Every year at the end of October, the International Warsaw Choir Festival, “Varsovia Cantat” (www.varsoviacantat.pl), takes place. I am lucky to have been a jury member of this event for many years and, last October, I was pleased to be a part of the tenth iteration of the festival that brings top a cappella choirs to the capital of Poland. It was a great occasion to reflect, together with my colleagues, on the last ten years. All of them are very active jury members and shared their opinion with me, basing their discussions not only on their experience in Warsaw of course, but on many other festivals and choral events they have attended. The jury panel consisted of Prof. Romuald Twardowski (Polish composer), Bernard Gfrerer (Salzburg, Austria), Agnes Gerenday (Budapest, Hungary) and Carmen Moreno (Barcelona, Spain).
Changes in attitudes towards competition singing and concerts
The main component of the “Varsovia Cantat” festival is competition singing. Ten years ago, choirs were of course interested in winning the prizes, but for many the main goal was to take part in as many additional concerts as possible. In the earlier years, with an average of eighteen to twenty-five choirs, the organisers had difficulty squeezing them into ten or twelve joint concerts. In recent years, with almost thirty choirs each time, they needed to provide for just four or five joint concerts. This obviously means that now choirs are more focused on competing than performing in general. Moreover, ten years ago during the additional joint concerts, choirs wanted to sing for as long as possible – often twenty-five to thirty minutes was not long enough for them. Nowadays, some choirs have difficulty singing a twenty-minute programme and quite often just repeat their competition programme. Why is that? Do they lack confidence? All the choirs selected for “Varsovia Cantat” are good or very good ensembles, which at one time or another have won top prizes at many choral festivals around the world. So, from my point of view, for many choirs becoming a champion is more important than performing to an audience. Because of this, the level of performance has been steadily increasing, but is singing in a choir only about winning points?
Changes in repertoire
As with the length of the additional concert programme, many years ago choirs tried to maximise competition time and chose as long a programme as possible; in many cases, this resulted in going into overtime quite significantly, which, as can be expected, did not make the jury happy. In my opinion, it is quite easy to measure the time of a performance based on rehearsals. Naturally, you may miscalculate by one or two minutes, but why did some choirs exceed performance times by five or more minutes? Now, this does not happen often and we even have cases of choirs worrying whether their repertoire is too short!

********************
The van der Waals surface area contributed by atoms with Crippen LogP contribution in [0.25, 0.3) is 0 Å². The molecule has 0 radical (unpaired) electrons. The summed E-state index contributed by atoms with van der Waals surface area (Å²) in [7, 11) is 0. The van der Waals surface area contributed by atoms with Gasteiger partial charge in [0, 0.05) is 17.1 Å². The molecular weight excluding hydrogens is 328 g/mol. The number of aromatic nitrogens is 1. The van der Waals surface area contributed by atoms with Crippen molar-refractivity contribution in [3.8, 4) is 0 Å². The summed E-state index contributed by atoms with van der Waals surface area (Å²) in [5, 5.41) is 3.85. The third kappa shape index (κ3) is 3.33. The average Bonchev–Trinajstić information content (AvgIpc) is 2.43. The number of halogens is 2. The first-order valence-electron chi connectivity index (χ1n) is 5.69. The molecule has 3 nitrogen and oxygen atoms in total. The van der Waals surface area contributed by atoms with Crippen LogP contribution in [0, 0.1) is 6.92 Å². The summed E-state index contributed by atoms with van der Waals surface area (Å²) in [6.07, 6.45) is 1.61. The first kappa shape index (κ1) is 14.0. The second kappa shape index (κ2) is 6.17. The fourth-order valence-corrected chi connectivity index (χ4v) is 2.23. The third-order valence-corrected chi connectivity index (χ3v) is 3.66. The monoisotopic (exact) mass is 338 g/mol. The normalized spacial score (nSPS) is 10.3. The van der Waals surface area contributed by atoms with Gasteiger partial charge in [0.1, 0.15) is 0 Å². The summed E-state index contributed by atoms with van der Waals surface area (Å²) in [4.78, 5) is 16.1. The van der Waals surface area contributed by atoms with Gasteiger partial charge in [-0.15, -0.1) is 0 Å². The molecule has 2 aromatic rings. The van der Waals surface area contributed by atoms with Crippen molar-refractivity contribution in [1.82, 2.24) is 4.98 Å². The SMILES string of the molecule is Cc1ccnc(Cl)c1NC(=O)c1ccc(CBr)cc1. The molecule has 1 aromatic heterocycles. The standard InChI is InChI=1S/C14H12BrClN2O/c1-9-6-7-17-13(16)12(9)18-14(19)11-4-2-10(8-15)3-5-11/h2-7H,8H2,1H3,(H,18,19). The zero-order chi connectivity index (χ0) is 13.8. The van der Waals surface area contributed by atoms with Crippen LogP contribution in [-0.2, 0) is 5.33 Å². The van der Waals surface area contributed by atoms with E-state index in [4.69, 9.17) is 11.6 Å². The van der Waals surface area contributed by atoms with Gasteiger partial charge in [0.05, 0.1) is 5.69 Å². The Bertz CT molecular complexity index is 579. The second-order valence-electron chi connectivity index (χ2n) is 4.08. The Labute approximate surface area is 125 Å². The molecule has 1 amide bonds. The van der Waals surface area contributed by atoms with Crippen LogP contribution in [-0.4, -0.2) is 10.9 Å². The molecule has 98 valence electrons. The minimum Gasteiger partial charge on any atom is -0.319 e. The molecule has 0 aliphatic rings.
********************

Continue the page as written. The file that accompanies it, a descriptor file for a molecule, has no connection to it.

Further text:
We noticed a slight tendency towards choirs singing more contemporary music, both international and originating from their own country, and more 15th or 16th century music, naturally including many performances of the “forever live” music of Giovanni Pierluigi da Palestrina. There has been a slight decline in performances of 18th-19th century music. Since the first festival, choirs from the former eastern bloc have had a tendency to sing quite a lot of spiritual songs or “entertaining music”; they were perfectly prepared vocally, however they had some style-interpretation problems, which, after a few years, almost disappeared. Later on, they started to use more and more songs from their own countries and, surprisingly, choirs from the north and west started to perform more and more “eastern” music, including pieces originating from the Orthodox Church. Many choirs fully understood that some compositions, although beautiful and quite famous, are not particularly suitable for the festival, as they are more appropriate for concerts. Choirs understood that selecting the repertoire is very important and should show the variety of vocal skills within the choir. Earlier choirs often sang repertoires which they had known for many years, but in many cases that was the wrong approach, as they felt too confident with their old repertoire and, consequently, they did not put in much effort during the preparation period. There was no new repertoire for the competition to refresh choristers’ brains. No challenges, no results!